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The Spine Blog

Sunday, September 30, 2018

The effectiveness of PT for acute LBP in a military population

Physical therapy (PT) has been a mainstay in the treatment of acute low back pain (LBP), along with admonitions to avoid bedrest, anti-inflammatory medication, and education about the benign natural history of the condition. Level 1 data on these interventions are sparse, and, given the high incidence of acute LBP, evidence should exist to guide treatment as the potential societal cost of these interventions is relatively high. In order to address this, Dr. Rhon and colleagues performed an RCT comparing usual care to early physical therapy for the treatment of acute LBP in an active military population. They enrolled 119 patients who all attended a 20 minute educational class about acute LBP and were then randomized to receive usual care (UC) or 8 PT sessions over the next 3 weeks. The primary outcome measure was the Oswestry Disability Index (ODI) score at one year, and they also recorded numeric pain rating scales and healthcare related costs. The average age was 27, and 85% of patients were male. The only patient reported outcome that was significantly different was the 4 week ODI score, which was 4 points better in the PT group. The PT group spent about $1,000 more on LBP related treatments, though overall one-year healthcare costs were similar for the two groups. The UC group spent about $700 more on non-LBP related care.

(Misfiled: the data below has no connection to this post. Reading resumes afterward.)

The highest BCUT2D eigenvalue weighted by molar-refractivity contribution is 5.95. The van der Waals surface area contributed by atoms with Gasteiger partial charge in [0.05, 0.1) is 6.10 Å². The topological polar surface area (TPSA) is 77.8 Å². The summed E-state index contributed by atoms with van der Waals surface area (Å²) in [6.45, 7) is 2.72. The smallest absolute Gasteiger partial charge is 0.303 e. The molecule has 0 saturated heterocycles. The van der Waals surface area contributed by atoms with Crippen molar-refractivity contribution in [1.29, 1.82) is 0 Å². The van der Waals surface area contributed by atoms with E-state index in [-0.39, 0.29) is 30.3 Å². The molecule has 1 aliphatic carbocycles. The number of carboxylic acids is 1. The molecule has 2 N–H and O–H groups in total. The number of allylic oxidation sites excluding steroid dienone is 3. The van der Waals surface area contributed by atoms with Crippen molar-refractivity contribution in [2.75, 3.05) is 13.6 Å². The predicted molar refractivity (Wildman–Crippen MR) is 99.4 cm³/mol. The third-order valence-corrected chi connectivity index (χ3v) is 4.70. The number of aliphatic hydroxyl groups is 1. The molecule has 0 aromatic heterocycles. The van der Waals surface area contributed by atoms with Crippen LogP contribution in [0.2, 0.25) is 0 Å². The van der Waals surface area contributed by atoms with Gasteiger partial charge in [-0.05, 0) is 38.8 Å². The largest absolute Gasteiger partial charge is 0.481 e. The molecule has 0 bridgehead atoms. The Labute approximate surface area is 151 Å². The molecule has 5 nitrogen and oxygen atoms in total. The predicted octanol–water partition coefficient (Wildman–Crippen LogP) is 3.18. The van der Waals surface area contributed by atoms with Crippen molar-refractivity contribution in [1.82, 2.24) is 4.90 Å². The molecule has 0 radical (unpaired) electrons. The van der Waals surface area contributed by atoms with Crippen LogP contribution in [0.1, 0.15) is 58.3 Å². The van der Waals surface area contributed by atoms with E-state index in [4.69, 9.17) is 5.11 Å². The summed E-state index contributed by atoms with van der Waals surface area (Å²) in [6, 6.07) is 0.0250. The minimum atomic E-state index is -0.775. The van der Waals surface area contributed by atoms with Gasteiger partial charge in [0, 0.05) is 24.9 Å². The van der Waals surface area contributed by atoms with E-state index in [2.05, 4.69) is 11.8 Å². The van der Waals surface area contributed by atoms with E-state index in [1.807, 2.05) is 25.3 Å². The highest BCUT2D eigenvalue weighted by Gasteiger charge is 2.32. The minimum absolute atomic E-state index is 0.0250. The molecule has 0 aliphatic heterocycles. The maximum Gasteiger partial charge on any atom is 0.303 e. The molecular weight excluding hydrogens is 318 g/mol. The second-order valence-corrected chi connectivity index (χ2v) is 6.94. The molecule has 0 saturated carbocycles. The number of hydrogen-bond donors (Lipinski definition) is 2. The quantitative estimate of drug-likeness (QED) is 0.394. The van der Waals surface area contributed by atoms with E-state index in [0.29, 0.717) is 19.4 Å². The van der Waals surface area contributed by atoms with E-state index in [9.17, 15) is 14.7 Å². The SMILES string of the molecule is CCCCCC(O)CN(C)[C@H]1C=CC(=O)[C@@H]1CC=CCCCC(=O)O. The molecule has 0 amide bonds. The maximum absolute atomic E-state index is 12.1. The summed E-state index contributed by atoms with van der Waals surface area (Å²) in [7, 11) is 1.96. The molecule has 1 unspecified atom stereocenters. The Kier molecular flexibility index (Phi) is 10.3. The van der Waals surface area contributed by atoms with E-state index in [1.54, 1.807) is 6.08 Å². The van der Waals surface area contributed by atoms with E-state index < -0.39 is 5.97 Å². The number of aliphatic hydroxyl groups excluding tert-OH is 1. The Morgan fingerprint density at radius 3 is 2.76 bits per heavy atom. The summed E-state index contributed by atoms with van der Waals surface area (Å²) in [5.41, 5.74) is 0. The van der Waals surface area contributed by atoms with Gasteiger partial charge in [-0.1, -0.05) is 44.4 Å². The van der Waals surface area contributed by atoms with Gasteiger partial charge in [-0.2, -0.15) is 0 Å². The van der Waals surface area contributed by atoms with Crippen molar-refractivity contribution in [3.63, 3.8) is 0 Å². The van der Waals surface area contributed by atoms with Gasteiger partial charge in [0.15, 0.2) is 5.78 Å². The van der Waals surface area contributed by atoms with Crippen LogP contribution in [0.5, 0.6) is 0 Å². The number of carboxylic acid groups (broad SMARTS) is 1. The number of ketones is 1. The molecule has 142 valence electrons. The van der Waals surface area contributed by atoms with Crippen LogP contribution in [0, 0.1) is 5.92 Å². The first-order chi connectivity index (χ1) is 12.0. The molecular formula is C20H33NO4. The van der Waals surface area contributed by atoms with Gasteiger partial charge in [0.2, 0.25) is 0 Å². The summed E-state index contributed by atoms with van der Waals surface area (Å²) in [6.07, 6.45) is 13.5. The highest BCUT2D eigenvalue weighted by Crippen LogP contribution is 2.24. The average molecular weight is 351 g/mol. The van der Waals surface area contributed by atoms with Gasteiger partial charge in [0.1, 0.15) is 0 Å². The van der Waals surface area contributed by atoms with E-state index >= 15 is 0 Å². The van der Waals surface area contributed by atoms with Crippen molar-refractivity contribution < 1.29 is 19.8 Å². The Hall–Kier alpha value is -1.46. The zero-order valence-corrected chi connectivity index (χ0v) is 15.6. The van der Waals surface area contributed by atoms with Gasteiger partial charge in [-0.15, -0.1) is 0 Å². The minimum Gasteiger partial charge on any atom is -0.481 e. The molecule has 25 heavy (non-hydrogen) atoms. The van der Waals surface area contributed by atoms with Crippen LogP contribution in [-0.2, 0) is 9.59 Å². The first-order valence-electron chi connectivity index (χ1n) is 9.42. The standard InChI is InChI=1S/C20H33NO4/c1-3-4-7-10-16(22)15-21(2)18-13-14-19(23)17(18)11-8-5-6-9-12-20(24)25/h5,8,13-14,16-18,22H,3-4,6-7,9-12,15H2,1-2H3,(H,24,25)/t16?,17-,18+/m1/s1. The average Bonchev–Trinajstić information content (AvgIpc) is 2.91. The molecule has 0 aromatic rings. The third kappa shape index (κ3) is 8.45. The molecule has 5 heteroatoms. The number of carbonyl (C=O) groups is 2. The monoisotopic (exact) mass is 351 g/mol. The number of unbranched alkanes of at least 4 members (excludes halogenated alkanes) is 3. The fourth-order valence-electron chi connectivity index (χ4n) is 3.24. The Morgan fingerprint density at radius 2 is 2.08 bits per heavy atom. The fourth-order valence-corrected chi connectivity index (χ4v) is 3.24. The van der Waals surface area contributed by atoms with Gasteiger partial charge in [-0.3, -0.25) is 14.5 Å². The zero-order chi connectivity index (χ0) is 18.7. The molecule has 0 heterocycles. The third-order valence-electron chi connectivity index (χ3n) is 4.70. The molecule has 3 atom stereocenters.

The authors have done a nice job performing an RCT to study the effect of early PT on acute LBP outcomes. Their results suggest that early PT does not yield any long-term advantage compared to UC in active military patients with acute LBP, and the short-term advantage is likely clinically insignificant. An important consideration when interpreting these data is the population to which they apply:  active military patients with acute LBP. Randomized trials offer the benefit of eliminating sources of bias and confounding, however, they tend to answer very narrow questions in very specific populations. These results are not generalizable to the non-military population, to patients with chronic LBP, or to those with radiculopathy or claudication. The other major limitation of this study is that it was likely underpowered according to the authors’ power analysis, however, there were no trends indicating that PT likely resulted in a clinically significant long-term benefit compared to UC. The most important finding from this trial is the benign natural history of acute LBP in a young, fit military population. These patients should be reassured that they will most likely get better regardless of treatment received, and expensive or time-consuming early treatment is probably not necessary. For the minority whose symptoms persist, more intensive treatment can be started.

Please read Dr. Rhon’s article on this topic in the October 1 issue. Does this change your view of the role of PT in acute LBP? Let us know by leaving a comment on The Spine Blog.

Adam Pearson, MD, MS

Associate Web Editor